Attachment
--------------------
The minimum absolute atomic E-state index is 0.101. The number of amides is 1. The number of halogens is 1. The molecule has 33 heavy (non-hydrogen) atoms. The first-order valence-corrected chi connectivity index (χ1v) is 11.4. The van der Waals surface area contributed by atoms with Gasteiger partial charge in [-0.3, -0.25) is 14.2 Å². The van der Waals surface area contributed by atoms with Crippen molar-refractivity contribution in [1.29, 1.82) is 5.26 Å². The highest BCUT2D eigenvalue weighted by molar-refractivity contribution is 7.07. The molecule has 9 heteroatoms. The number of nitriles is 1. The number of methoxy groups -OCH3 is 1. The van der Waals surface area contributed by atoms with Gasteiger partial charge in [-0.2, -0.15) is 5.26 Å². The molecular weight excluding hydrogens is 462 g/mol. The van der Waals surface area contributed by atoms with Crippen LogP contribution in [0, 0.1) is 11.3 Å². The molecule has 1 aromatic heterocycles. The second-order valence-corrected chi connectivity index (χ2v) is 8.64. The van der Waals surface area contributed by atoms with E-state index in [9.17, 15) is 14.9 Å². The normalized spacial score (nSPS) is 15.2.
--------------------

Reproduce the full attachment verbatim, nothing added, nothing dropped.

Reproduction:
The minimum absolute atomic E-state index is 0.101. The number of amides is 1. The number of halogens is 1. The molecule has 33 heavy (non-hydrogen) atoms. The first-order valence-corrected chi connectivity index (χ1v) is 11.4. The van der Waals surface area contributed by atoms with Gasteiger partial charge in [-0.3, -0.25) is 14.2 Å². The van der Waals surface area contributed by atoms with Crippen molar-refractivity contribution in [1.29, 1.82) is 5.26 Å². The highest BCUT2D eigenvalue weighted by molar-refractivity contribution is 7.07. The molecule has 9 heteroatoms. The number of nitriles is 1. The number of methoxy groups -OCH3 is 1. The van der Waals surface area contributed by atoms with Gasteiger partial charge in [-0.2, -0.15) is 5.26 Å². The molecular weight excluding hydrogens is 462 g/mol. The van der Waals surface area contributed by atoms with Crippen LogP contribution in [0, 0.1) is 11.3 Å². The molecule has 1 aromatic heterocycles. The second-order valence-corrected chi connectivity index (χ2v) is 8.64. The van der Waals surface area contributed by atoms with E-state index in [9.17, 15) is 14.9 Å². The normalized spacial score (nSPS) is 15.2.